Guest blog from Michael Klare, author of The Race for What’s Left, about the desperate measures companies take to reach natural resources. Listen to his Greenpeace Radio interview and join us to save the Arctic from several of these desperate companies.
I am Michael Klare, a professor of peace and world security studies at Hampshire College and the author of several books on the intersection of environmental and security issues, including, most recently, The Race for What’s Left.
For the past 15 years I’ve been studying the global struggle over vital resources – oil, land, water, minerals, timber, and so on – and watched as giant multinational corporations and supportive governments have dug deeper into the Earth in their hunt for new sources of supply. This has, of course, been going on for a very long time: humans have always exploited the Earth’s natural resources for their own purposes, and when they’ve exhausted any particular habitat, they’ve moved on to others and begun the process all over again. But what I see happening today represents a new stage in human history. Most of the planet’s easily-accessed resource deposits have now been depleted or are already in production, and all that remains are the hard-to-get deposits – those deep underground, far offshore, in the Far North, or in countries at war. To exploit these remaining deposits, the resource firms will have to employ greater force – both to extract materials from the Earth and to subdue the indigenous peoples and others who stand in their way. The implications are obvious: Any effort to sustain our current industrial lifestyle with existing materials will result in substantially increased environmental damage and political violence.
This is the fundamental calculus that underlies the oil companies’ current assault on the Arctic. The Arctic is not a place you would chose to drill in if you had any choice in the matter: the weather is hellish, ice floes pose an ever-present threat to drilling equipment, supplies and personnel have to be flown in from distant locales, and any accident can easily prove catastrophic. Until now, the energy firms have largely avoided the region for these and other good reasons. But now they’re invading the Arctic with a vengeance. Why? It’s not, as some have suggested, because global warming has suddenly made it easy to operate in the Arctic – the challenges are as great as ever. Rather, it’s because these companies are running out of places to drill south of the Arctic Circle and see no alternative but to move north of it if they are to remain in business. This is an act of desperation, not of sudden opportunity.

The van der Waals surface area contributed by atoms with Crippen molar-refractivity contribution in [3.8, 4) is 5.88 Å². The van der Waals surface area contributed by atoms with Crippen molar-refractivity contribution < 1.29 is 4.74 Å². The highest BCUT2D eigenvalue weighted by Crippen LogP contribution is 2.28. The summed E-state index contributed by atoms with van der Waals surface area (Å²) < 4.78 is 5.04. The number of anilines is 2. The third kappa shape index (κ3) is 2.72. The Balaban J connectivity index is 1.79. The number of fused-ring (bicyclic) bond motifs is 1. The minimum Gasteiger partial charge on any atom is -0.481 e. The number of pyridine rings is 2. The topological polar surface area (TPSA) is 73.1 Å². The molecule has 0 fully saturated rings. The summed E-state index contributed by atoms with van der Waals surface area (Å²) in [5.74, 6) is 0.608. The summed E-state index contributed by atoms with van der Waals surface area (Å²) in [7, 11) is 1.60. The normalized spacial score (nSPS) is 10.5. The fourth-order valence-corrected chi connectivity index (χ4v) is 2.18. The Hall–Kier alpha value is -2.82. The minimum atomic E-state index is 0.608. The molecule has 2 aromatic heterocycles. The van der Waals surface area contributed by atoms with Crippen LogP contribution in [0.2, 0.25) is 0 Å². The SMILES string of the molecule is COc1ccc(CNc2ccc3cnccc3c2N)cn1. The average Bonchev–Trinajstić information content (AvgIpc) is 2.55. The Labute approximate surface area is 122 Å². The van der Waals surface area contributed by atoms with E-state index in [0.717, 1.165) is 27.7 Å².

But by choosing to operate in the Arctic, the oil companies face much greater risks than they do elsewhere. Drilling is only possible in summer months, when the Arctic ice pack retreats – but floating ice still poses a threat to drilling equipment much of the time. Even in summer, equipment can freeze up, increasing the risks of a malfunction. And any oil spill, however provoked, would be truly catastrophic, as the region’s flora and fauna are already highly stressed and so more vulnerable to toxic chemical effects than their brethren further south, and because it would be much harder to mount a rescue operation here than in places like the Gulf of Mexico, where numerous boats and crews are available to help contain the damage (as occurred after the Deepwater Horizon disaster).
The desperate pursuit of the world’s last resources is also behind the recent flare-up of tensions in the East and South China Sea, involving China, Japan, Taiwan, Vietnam, and the Philippines. In the East China Sea, China and Japan are squabbling over a small cluster of islands known as the Diaoyu in Chinese and Senkaku in Japanese; in the South China Sea, China, Vietnam, and the Philippines are fighting over two other island clusters, the Paracels and Spratlys. Although nationalism and political opportunism play a role in these disputes – all parties involved view the islands as symbols of historic enmities and/or contemporary regional rivalries – resource predation is also a key factor. All of these islands are believed to sit athwart large undersea reserves of oil and natural gas, and whichever country wins control of the islands will also get to control the underground resources – hence, no side appears willing to compromise, and all seem willing to employ military force to assert their rights. Even the United States has become involved, as the ultimate protector of Japan and the Philippines.
As I argue in The Race for What’s Left, world affairs will increasingly be shaped by this competitive struggle to gain control over and exploit the world’s last resources. We see this in the growing competition between the United States and China to exploit the energy and mineral resources of Africa, in Russia’s drive to exert control over the natural gas output of Central Asia, and in the corporate assault on Mongolia’s mineral riches. Wherever you look, these efforts are almost certain to entail severe environmental hazards along with threats to the traditional lifestyles of indigenous peoples. At worst, they will produce increased tension and hostility among the major consuming countries, leading to a new Cold War atmosphere.
The extractive industries say that they can conduct their operations in a socially responsible manner, minimizing the risk to the environment and the peoples whose lands they occupy. This may be their genuine intent, but the physical circumstances – increasingly aggressive extractive operations in environmentally fragile areas – make this almost impossible to achieve. Only by minimizing our dependence on non-renewable materials and converting our economies to reliance on alternative, renewable materials can these dangers be eliminated.